In eight games for the Arizona Cardinals after being traded to the desert from the Miami Dolphins, running back Kenyan Drake assimilated into a new scheme as smoothly as he could have hoped. Entering his first full season with the franchise and the second alongside quarterback Kyler Murray and under the direction of head coach Kliff Kingsbury, Drake intends on becoming a more well-rounded version of himself.
That extends beyond the rushing game. In fact, Drake is potentially putting an equal, if not greater, emphasis on becoming more of a receiving threat. Last season, Drake recorded 28 receptions for 171 yards (6.1 per catch) with a long of 21 yards.
"That's what the game is coming to nowadays, especially in 2020," Drake told reporters after practice Monday. "If you look around the league from an offensive standpoint, especially from a defensive standpoint in terms of players' bodies and how they are used to defend; linebackers are getting smaller, more quicker to defend against receiving threats out the backfield like myself or anybody else. You see guys like (Carolina Panthers running back) Christian McCaffrey catching the ball and doing 1,000 receiving, 1,000 rushing.
"I feel like, not necessarily that specific stat will become more known, but players that have that ability to be versatile out of the backfield and be able to run the ball up the middle are going to be more common in this game. I'm the type of person that always felt like my game was that type of game, so I just look forward to be able to get the ball in those situations and make the most of it."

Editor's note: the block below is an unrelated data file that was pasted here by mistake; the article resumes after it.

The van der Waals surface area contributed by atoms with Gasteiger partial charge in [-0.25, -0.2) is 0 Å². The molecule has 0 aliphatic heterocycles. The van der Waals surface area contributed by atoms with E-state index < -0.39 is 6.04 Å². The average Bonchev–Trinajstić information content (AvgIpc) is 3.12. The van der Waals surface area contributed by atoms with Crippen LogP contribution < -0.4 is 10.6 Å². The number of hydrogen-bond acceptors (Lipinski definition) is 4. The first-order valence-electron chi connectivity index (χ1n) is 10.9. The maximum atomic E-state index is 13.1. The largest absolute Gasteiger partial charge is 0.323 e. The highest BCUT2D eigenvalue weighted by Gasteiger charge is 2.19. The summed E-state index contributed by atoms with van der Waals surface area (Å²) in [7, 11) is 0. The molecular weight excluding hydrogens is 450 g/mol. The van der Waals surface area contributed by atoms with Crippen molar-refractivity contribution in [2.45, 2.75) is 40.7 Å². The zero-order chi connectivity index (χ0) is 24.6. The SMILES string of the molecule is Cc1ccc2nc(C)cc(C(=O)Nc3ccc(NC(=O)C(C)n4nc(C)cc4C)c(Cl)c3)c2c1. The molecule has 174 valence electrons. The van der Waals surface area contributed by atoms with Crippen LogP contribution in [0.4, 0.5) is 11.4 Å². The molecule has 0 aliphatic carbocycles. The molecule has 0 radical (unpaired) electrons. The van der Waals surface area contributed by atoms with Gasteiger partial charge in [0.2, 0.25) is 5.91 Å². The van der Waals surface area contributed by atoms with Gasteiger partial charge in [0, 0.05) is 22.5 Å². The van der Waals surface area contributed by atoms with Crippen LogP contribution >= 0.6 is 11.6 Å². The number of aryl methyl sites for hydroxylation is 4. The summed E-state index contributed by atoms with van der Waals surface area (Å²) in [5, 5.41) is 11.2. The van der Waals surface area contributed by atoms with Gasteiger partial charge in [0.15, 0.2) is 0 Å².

With the addition of wide receiver DeAndre Hopkins, the Cardinals' receiving corps is stacked with talent from top to bottom. If Drake is able to develop even further in that part of his game, Murray has the chance to lead Arizona's offense to elevated heights.
If the franchise wants to win more than five games this season, Arizona will need increased scoring production, especially in the red zone.
"I feel like Coach Kingsbury is going to, like I alluded to before, put his skill-position players in the best position to make plays," Drake said. "Obviously, with receiving threats out wide like (wide receiver Christian) Kirk, [Hopkins], obviously [wide receiver Larry Fitzgerald] doing his thing for a 17th year, the tight ends we have are vertical threats. Kyler, obviously being a threat in his own right and the running back room as well. I just feel like you can't really match up or attend more than one person to any specific guy because another the person could be in a single matchup and make the most of that.
"I feel like a lot of teams are going to probably try to zone us or either man us up straight up and try to play defense. And we've got to go out there and make the plays when they're there. And I look forward to continuing to see myself and the rest of my teammates go out there and do exactly what we're supposed to do."